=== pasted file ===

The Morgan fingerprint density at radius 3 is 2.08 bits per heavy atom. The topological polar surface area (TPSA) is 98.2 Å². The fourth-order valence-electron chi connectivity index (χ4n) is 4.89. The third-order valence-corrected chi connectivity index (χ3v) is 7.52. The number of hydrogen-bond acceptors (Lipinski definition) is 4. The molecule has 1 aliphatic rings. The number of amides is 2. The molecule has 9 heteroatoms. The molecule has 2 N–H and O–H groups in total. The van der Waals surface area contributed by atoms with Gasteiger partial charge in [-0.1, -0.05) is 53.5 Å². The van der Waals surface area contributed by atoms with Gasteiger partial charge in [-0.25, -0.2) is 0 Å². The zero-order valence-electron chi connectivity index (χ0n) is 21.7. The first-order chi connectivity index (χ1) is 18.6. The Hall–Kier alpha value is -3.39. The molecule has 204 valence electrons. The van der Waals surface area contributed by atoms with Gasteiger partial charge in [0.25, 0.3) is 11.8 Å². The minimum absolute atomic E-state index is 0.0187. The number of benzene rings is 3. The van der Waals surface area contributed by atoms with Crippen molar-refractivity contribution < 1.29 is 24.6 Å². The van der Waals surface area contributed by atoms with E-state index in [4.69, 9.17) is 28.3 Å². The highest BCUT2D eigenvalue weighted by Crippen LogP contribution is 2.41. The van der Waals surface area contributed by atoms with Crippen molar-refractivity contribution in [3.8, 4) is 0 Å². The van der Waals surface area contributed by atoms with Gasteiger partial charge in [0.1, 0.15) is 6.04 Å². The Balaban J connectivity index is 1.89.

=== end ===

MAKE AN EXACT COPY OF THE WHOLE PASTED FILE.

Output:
The Morgan fingerprint density at radius 3 is 2.08 bits per heavy atom. The topological polar surface area (TPSA) is 98.2 Å². The fourth-order valence-electron chi connectivity index (χ4n) is 4.89. The third-order valence-corrected chi connectivity index (χ3v) is 7.52. The number of hydrogen-bond acceptors (Lipinski definition) is 4. The molecule has 1 aliphatic rings. The number of amides is 2. The molecule has 9 heteroatoms. The molecule has 2 N–H and O–H groups in total. The van der Waals surface area contributed by atoms with Gasteiger partial charge in [-0.1, -0.05) is 53.5 Å². The van der Waals surface area contributed by atoms with Gasteiger partial charge in [-0.25, -0.2) is 0 Å². The zero-order valence-electron chi connectivity index (χ0n) is 21.7. The first-order chi connectivity index (χ1) is 18.6. The Hall–Kier alpha value is -3.39. The molecule has 204 valence electrons. The van der Waals surface area contributed by atoms with Gasteiger partial charge in [0.25, 0.3) is 11.8 Å². The minimum absolute atomic E-state index is 0.0187. The number of benzene rings is 3. The van der Waals surface area contributed by atoms with Crippen molar-refractivity contribution < 1.29 is 24.6 Å². The van der Waals surface area contributed by atoms with E-state index in [4.69, 9.17) is 28.3 Å². The highest BCUT2D eigenvalue weighted by Crippen LogP contribution is 2.41. The van der Waals surface area contributed by atoms with Crippen molar-refractivity contribution in [3.8, 4) is 0 Å². The van der Waals surface area contributed by atoms with Gasteiger partial charge in [0.1, 0.15) is 6.04 Å². The Balaban J connectivity index is 1.89.